Tuesday, April 17, 2007
Tales of the expected
[This is the pre-edited version of my latest Muse article for Nature online news.]
A recent claim of water on an extrasolar planet raises broader questions about how science news is reported.
“Scientists discover just what they expected” is not, for obvious reasons, a headline you see very often. But it could serve for probably a good half of the stories reported in the public media, and would certainly have been apt for the recent reports of water on a planet outside our solar system.
The story is this: astronomer Travis Barman of the Lowell Observatory in Flagstaff, Arizona, has claimed to find a fingerprint of water vapour in the light from a Sun-like star 150 light years away as it passes through the atmosphere of the star’s planet HD 209458b [T. Barman, Astrophys. J. in press (2007); see the paper here].
The claim is tentative and may be premature. But more to the point, at face value it confirms precisely what was expected for HD 209458b. Earlier observations of this Jupiter-sized planet had failed to see signs of water – but if it were truly absent, something would be seriously wrong with our understanding of planetary formation.
The potential interest of the story is that water is widely considered by planetary scientists to be the prerequisite for life. But if it’s necessary, it is almost certainly not sufficient. There is water on most of the other planets in our solar system, as well as several of their moons and indeed in the atmosphere of the Sun itself. But as yet there is no of sign of life on any of them.
The most significant rider is that to support life as we know it, water must be in the liquid state, not ice or vapour. That may be the case on Jupiter’s moons Europa and Callisto, as it surely once was (and may still be, sporadically) on Mars. But in fact we don’t even know for sure that water is a necessary condition for life: there is no reason to think, apart from our unique experience of terrestrial life, that other liquid solvents could not sustain living systems.
All of this makes Barman’s discovery – which he reported with such impeccable restraint that it could easily have gone unnoticed – intriguing, but very modestly so. Yet it has been presented as revelatory. “There may be water beyond our solar system after all”, exclaimed the New York Times. “First sign of water found on an alien world”, said New Scientist (nice to know that, in defiance of interplanetary xenophobia, Martians are no longer aliens).
As science writers are dismayingly prone to saying sniffily “oh, we knew that already”, I’m hesitant to make too much of this. It’s tricky to maintain a perspective on science stories without killing their excitement. But the plain fact is that there is water in the universe almost everywhere we look – certainly, it is a major component of the vast molecular clouds from which stars and planets condense.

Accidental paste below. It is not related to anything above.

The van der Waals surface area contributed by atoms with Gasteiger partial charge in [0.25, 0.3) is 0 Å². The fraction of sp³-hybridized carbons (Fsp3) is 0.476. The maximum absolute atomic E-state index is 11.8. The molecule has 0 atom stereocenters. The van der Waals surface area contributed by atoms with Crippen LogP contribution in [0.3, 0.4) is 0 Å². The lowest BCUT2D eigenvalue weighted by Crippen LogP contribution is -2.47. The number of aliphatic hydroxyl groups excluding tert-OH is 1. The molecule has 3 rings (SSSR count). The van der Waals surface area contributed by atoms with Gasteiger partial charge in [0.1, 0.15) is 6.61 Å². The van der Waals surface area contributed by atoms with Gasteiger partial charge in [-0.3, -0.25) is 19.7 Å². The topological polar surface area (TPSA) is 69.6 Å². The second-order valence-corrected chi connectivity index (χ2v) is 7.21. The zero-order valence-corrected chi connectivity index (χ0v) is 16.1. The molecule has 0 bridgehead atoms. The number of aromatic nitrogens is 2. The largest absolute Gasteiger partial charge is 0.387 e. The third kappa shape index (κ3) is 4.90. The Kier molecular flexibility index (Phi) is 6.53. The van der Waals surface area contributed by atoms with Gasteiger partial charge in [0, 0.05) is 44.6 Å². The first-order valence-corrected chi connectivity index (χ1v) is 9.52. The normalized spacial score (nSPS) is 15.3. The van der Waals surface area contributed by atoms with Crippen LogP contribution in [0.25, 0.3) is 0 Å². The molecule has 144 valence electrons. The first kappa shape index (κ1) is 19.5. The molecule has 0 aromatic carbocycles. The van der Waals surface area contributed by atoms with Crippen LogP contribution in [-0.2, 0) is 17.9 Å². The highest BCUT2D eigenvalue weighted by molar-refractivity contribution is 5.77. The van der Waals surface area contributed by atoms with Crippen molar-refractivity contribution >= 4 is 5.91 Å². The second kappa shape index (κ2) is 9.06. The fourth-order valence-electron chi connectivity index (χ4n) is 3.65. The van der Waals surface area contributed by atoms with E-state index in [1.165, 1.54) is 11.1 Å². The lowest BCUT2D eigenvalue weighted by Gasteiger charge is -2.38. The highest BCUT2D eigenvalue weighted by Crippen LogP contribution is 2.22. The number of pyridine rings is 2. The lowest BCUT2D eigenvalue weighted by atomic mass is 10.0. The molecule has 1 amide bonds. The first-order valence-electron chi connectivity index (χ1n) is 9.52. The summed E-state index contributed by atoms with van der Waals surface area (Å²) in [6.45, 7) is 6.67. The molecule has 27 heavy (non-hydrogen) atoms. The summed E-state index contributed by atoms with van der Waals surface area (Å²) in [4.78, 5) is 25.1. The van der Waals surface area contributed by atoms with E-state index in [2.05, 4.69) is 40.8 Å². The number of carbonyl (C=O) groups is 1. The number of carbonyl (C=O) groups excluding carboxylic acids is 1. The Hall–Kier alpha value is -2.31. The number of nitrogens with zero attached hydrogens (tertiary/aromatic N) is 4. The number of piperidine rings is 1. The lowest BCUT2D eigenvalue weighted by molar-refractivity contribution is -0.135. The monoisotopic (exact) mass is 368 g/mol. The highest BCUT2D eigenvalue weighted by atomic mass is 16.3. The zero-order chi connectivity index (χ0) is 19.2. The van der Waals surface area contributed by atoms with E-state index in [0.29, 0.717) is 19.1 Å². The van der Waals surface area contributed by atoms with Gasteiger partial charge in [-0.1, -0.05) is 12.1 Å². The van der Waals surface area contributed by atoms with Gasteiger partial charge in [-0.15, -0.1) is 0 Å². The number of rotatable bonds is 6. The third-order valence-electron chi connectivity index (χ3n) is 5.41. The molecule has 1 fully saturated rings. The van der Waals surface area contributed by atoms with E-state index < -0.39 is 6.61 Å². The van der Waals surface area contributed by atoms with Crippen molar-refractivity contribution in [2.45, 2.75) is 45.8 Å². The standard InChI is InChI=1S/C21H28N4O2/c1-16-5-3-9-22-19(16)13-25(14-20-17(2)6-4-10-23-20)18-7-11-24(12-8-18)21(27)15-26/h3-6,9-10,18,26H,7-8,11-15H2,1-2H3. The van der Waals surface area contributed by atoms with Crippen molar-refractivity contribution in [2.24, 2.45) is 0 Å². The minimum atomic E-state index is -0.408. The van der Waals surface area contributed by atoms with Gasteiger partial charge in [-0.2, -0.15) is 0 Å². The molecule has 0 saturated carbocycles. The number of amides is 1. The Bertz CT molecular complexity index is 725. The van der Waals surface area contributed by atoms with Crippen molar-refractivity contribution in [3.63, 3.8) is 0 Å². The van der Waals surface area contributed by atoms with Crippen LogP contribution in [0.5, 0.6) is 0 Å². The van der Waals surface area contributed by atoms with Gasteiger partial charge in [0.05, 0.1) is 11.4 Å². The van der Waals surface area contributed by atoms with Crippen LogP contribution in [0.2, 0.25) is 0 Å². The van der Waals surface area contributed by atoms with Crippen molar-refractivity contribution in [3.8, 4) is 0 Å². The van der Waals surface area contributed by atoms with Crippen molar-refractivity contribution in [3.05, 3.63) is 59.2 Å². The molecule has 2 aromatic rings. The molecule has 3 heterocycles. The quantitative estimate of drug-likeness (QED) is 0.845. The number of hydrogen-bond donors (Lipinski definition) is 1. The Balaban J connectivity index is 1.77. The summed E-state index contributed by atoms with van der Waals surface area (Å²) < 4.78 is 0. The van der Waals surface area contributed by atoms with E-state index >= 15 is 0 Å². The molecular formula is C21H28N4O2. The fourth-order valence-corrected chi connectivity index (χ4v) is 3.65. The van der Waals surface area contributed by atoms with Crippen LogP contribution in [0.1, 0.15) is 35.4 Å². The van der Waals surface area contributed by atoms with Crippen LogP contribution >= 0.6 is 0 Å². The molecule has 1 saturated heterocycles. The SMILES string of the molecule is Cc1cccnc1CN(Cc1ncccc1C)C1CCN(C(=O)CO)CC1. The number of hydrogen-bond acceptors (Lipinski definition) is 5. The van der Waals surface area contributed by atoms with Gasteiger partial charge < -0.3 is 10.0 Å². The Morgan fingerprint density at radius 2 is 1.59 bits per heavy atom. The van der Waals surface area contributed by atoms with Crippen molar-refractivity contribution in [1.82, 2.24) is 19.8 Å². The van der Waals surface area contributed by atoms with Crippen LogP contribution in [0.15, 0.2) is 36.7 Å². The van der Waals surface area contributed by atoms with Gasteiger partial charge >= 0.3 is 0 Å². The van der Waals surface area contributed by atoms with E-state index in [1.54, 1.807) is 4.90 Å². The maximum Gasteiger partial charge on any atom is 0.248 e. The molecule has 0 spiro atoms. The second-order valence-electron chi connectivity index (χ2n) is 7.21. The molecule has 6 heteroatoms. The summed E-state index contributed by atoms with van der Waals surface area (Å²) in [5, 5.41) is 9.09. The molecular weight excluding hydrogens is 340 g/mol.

And so it should be, given that its component atoms hydrogen and oxygen are respectively the most abundant and the third most common in the cosmos. Relatively speaking, ours is a ‘wet’ universe (though yes, liquid water is perhaps rather rare).
The truth is that scientists work awfully hard to verify what lazier types might be happy to take as proven. Few doubted that Arthur Eddington would see, in his observations of a solar eclipse in 1919, the bending of light predicted by Einstein’s theory of general relativity. But it would seem churlish in the extreme to begrudge the headlines that discovery generated.
Similarly, it would be unfair to suggest that we should greet the inevitable sighting of the Higgs boson (the so-called ‘God’ particle thought to give other particles their mass) with a shrug of the shoulders, once it turns up at the billion-dollar particle accelerator constructed at CERN in Geneva.
These painstaking experiments are conducted not so that their ‘success’ produces startling front-page news but because they test how well, or how poorly, we understand the universe. Both relativity and quantum mechanics emerged partly out of a failure to find the expected.
In the end, the interest of science news so often resides not in discovery but in context: not in what the experiment found, but in why we looked. Barman’s result, if true, tells us nothing we did not know before, except that we did not know it. Which is why it is still worth knowing.